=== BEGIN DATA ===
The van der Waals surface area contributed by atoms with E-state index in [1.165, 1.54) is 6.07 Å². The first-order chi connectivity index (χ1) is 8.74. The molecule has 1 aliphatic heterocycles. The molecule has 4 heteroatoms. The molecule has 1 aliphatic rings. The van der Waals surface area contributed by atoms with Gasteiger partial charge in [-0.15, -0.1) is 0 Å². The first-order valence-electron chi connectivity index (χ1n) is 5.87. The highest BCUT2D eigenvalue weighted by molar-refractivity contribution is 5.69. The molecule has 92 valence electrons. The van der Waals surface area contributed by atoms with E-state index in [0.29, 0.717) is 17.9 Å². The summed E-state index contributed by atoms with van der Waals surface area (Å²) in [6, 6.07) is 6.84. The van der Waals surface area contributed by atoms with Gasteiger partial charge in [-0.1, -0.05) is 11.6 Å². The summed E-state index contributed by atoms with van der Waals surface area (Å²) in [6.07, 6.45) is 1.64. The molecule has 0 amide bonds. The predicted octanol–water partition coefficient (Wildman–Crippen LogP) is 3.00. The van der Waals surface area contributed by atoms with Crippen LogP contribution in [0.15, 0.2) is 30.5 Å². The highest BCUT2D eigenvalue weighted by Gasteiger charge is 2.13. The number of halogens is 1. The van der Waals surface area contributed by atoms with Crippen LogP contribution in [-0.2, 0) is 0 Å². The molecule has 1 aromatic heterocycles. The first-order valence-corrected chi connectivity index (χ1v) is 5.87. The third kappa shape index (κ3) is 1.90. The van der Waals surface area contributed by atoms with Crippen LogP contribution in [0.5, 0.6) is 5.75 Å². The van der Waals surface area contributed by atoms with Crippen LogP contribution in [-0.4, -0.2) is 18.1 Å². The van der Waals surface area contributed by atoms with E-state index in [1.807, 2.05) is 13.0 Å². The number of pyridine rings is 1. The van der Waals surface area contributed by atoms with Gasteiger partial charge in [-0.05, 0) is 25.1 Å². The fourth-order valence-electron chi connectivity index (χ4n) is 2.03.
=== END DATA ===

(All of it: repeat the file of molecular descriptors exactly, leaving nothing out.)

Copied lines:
The van der Waals surface area contributed by atoms with E-state index in [1.165, 1.54) is 6.07 Å². The first-order chi connectivity index (χ1) is 8.74. The molecule has 1 aliphatic heterocycles. The molecule has 4 heteroatoms. The molecule has 1 aliphatic rings. The van der Waals surface area contributed by atoms with Gasteiger partial charge in [-0.15, -0.1) is 0 Å². The first-order valence-electron chi connectivity index (χ1n) is 5.87. The highest BCUT2D eigenvalue weighted by molar-refractivity contribution is 5.69. The molecule has 92 valence electrons. The van der Waals surface area contributed by atoms with E-state index in [0.29, 0.717) is 17.9 Å². The summed E-state index contributed by atoms with van der Waals surface area (Å²) in [6, 6.07) is 6.84. The van der Waals surface area contributed by atoms with Gasteiger partial charge in [-0.1, -0.05) is 11.6 Å². The summed E-state index contributed by atoms with van der Waals surface area (Å²) in [6.07, 6.45) is 1.64. The molecule has 0 amide bonds. The predicted octanol–water partition coefficient (Wildman–Crippen LogP) is 3.00. The van der Waals surface area contributed by atoms with Crippen LogP contribution in [0.15, 0.2) is 30.5 Å². The highest BCUT2D eigenvalue weighted by Gasteiger charge is 2.13. The number of halogens is 1. The van der Waals surface area contributed by atoms with Crippen LogP contribution in [-0.2, 0) is 0 Å². The molecule has 1 aromatic heterocycles. The first-order valence-corrected chi connectivity index (χ1v) is 5.87. The third kappa shape index (κ3) is 1.90. The van der Waals surface area contributed by atoms with Crippen LogP contribution in [0.5, 0.6) is 5.75 Å². The van der Waals surface area contributed by atoms with Crippen LogP contribution in [-0.4, -0.2) is 18.1 Å². The van der Waals surface area contributed by atoms with E-state index in [1.807, 2.05) is 13.0 Å². The number of pyridine rings is 1. The van der Waals surface area contributed by atoms with Gasteiger partial charge in [-0.05, 0) is 25.1 Å². The fourth-order valence-electron chi connectivity index (χ4n) is 2.03.